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Reconstructing Keynesian Macroeconomics Volume 1

Partial Perspectives

By Carl Chiarella, Peter Flaschel, Willi Semmler

Routledge – 2011 – 348 pages

Series: Routledge Frontiers of Political Economy

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    May 29th 2014
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    October 20th 2011

Description

This book represents the first of three volumes offering a complete reinterpretation and restructuring of Keynesian macroeconomics and a detailed investigation of the disequilibrium adjustment processes characterizing the financial, the goods and the labour markets and their interaction. It questions in a radical way the evolution of Keynesian macroeconomics after World War II and focuses on the limitations of the traditional Keynesian approach until it fell apart in the early 1970s, as well as the inadequacy of the new consensus in macroeconomics that emerged from the Monetarist critique of Keynesianism.

Professors Chiarella, Flaschel and Semmler investigate basic methodological issues, the pitfalls of the Rational Expectations School, important feedback channels in the tradition of Tobin’s work, and theories of the wage-price spiral and the evidences for them. The book uses primarily partial approaches, the integration of which will be the subject of subsequent volumes. With its focus on Keynesian propagation mechanisms, the research in this book provides a unique alternative to the black-box shock-absorber approaches that dominate modern macroeconomics.

Reconstructing Keynesian Macroeconomics should be of interest to students and researchers who want to look at alternatives to the mainstream macrodynamics that emerged from the Monetarist critique of Keynesianism.

Reviews

'Reconstructing Keynesian Macroeconomics lives up to its title. The authors present an up-to-date, technically sophisticated version of truly Keynesian macrodynamics along with a trenchant critique of mainstream modeling. The book represents the state of the art in an exciting area of macroeconomics.' - Lance Taylor, New School for Social Research, New York, USA

Contents

Part 1: Methodological Issues: Macro-Frequencies and Dimensions 1. Applicable Macro is Continuous-Time Macro 2. Walras’ Law and the Role of Dimensional Analysis in Economics 3. Lucas (1975): Too Ad Hoc? Part 2: Model-Consistent Forecasts, Determinacy and the Rational Expectations School 4. Price Flexibility and Instability: Tobin (1975) Reconsidered 5. Stock Market Driven Multiplier Dynamics: A Reconsideration 6. Inflation and Perfect Foresight: Implications of Nonlinearity 7. Determinacy in the New-Keynesian Sticky Wage/Price Model Part 3: Macroeconomic Adjustment Processes: Theory 8. Disequilibrium Growth Theory with Insider-Outsider Effects 9. The Dominance of Keynesian Regimes in Nonwalrasian Growth 10. Steindlian Models of Growth and Stagnation 11. Investment of Firms in Capital and Productivity Growth 12. A Harrodian Knife-Edge Theorem in the Wage-Price Dynamics Part 4: Macroeconomic Adjustment Processes: Evidence 13. Estimating Interacting Wage-Price Dynamics 14. ES Calibration of Wage & Price Phillips Curves 15. Testing Nonlinear Wage & Price Phillips Curves for the USA 16. The Distributive Cycle with a Nonlinear Wage Phillips Curve Part 5: The Road Ahead: Neoclassical Syntheses and Beyond 17. Keynesian Business Cycle Analysis: Past, Present, Future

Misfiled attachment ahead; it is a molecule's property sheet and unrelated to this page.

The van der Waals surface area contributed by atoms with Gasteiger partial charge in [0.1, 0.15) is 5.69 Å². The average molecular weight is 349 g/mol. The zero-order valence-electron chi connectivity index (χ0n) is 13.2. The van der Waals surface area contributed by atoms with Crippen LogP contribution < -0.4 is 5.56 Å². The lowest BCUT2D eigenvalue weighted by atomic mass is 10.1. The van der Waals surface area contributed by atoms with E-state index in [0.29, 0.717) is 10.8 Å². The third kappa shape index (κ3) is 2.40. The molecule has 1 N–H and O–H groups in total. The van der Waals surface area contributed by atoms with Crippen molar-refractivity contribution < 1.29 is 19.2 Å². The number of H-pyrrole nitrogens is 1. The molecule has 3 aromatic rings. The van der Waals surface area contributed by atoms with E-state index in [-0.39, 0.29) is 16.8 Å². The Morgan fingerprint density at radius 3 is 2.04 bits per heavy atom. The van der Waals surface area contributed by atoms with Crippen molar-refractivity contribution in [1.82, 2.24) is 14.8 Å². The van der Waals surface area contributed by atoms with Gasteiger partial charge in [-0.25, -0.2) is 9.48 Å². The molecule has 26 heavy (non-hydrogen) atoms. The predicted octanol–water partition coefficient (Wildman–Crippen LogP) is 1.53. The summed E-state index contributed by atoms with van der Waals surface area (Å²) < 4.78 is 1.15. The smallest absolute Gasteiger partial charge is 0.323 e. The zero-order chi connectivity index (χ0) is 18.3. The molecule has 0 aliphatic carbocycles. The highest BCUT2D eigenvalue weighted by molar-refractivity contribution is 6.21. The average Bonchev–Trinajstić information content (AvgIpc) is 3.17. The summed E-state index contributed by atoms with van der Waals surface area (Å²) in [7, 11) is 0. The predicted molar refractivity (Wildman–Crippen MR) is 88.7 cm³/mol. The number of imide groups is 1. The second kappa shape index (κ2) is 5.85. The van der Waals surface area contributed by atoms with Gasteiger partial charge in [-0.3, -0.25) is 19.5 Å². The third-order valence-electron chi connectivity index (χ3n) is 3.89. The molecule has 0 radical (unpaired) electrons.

Author Bio

Carl Chiarella is currently Professor of Quantitative Finance in the Business Faculty at the University of Technology, Sydney, Australia.

Peter Flaschel is Professor Emeritus of Economics at Bielefeld University, Germany.

Willi Semmler is Professor of Economics at The New School for Social Research, USA.

Name: Reconstructing Keynesian Macroeconomics Volume 1: Partial Perspectives (Hardback)Routledge 
Description: By Carl Chiarella, Peter Flaschel, Willi Semmler. This book represents the first of three volumes offering a complete reinterpretation and restructuring of Keynesian macroeconomics and a detailed investigation of the disequilibrium adjustment processes characterizing the financial, the goods and the...
Categories: Political Economy, Economic Theory & Philosophy, Macroeconomics